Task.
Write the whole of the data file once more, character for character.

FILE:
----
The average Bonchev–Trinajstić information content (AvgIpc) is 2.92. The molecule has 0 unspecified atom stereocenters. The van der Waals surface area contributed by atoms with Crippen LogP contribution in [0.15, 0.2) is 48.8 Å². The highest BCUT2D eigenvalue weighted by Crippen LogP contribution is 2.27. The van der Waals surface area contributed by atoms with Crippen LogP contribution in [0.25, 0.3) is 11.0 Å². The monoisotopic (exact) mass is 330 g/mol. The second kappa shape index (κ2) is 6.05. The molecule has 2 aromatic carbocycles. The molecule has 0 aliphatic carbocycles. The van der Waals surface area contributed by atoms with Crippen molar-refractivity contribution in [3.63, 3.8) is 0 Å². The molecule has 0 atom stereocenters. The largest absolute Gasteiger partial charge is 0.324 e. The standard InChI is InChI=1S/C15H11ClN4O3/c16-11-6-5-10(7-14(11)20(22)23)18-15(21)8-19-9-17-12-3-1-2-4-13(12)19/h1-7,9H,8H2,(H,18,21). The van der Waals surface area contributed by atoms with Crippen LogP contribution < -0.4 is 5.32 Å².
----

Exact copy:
The average Bonchev–Trinajstić information content (AvgIpc) is 2.92. The molecule has 0 unspecified atom stereocenters. The van der Waals surface area contributed by atoms with Crippen LogP contribution in [0.15, 0.2) is 48.8 Å². The highest BCUT2D eigenvalue weighted by Crippen LogP contribution is 2.27. The van der Waals surface area contributed by atoms with Crippen LogP contribution in [0.25, 0.3) is 11.0 Å². The monoisotopic (exact) mass is 330 g/mol. The second kappa shape index (κ2) is 6.05. The molecule has 2 aromatic carbocycles. The molecule has 0 aliphatic carbocycles. The van der Waals surface area contributed by atoms with Crippen molar-refractivity contribution in [3.63, 3.8) is 0 Å². The molecule has 0 atom stereocenters. The largest absolute Gasteiger partial charge is 0.324 e. The standard InChI is InChI=1S/C15H11ClN4O3/c16-11-6-5-10(7-14(11)20(22)23)18-15(21)8-19-9-17-12-3-1-2-4-13(12)19/h1-7,9H,8H2,(H,18,21). The van der Waals surface area contributed by atoms with Crippen LogP contribution < -0.4 is 5.32 Å².